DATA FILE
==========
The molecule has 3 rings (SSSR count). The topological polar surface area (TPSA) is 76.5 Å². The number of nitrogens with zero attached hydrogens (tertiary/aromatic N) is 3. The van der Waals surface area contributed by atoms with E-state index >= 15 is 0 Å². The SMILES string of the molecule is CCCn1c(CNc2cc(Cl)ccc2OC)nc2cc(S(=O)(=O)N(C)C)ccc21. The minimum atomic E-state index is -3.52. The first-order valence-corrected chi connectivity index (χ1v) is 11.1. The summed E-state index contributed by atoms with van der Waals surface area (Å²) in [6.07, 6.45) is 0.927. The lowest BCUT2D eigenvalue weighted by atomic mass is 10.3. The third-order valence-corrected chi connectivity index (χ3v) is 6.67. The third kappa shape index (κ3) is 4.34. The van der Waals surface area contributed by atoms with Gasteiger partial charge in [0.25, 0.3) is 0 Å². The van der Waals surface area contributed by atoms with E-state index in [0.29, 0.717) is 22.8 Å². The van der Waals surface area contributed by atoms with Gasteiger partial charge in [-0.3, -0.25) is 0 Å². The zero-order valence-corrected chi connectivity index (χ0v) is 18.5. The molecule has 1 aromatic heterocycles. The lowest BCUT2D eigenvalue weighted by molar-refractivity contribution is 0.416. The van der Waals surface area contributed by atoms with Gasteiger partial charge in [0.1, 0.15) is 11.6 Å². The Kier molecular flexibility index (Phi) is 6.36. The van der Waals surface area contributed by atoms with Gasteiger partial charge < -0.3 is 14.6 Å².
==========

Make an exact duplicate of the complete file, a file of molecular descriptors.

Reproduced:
The molecule has 3 rings (SSSR count). The topological polar surface area (TPSA) is 76.5 Å². The number of nitrogens with zero attached hydrogens (tertiary/aromatic N) is 3. The van der Waals surface area contributed by atoms with E-state index >= 15 is 0 Å². The SMILES string of the molecule is CCCn1c(CNc2cc(Cl)ccc2OC)nc2cc(S(=O)(=O)N(C)C)ccc21. The minimum atomic E-state index is -3.52. The first-order valence-corrected chi connectivity index (χ1v) is 11.1. The summed E-state index contributed by atoms with van der Waals surface area (Å²) in [6.07, 6.45) is 0.927. The lowest BCUT2D eigenvalue weighted by atomic mass is 10.3. The third-order valence-corrected chi connectivity index (χ3v) is 6.67. The third kappa shape index (κ3) is 4.34. The van der Waals surface area contributed by atoms with Gasteiger partial charge in [0.25, 0.3) is 0 Å². The van der Waals surface area contributed by atoms with E-state index in [0.29, 0.717) is 22.8 Å². The van der Waals surface area contributed by atoms with Gasteiger partial charge in [-0.3, -0.25) is 0 Å². The zero-order valence-corrected chi connectivity index (χ0v) is 18.5. The molecule has 1 aromatic heterocycles. The lowest BCUT2D eigenvalue weighted by molar-refractivity contribution is 0.416. The van der Waals surface area contributed by atoms with Gasteiger partial charge in [0.1, 0.15) is 11.6 Å². The Kier molecular flexibility index (Phi) is 6.36. The van der Waals surface area contributed by atoms with Gasteiger partial charge < -0.3 is 14.6 Å².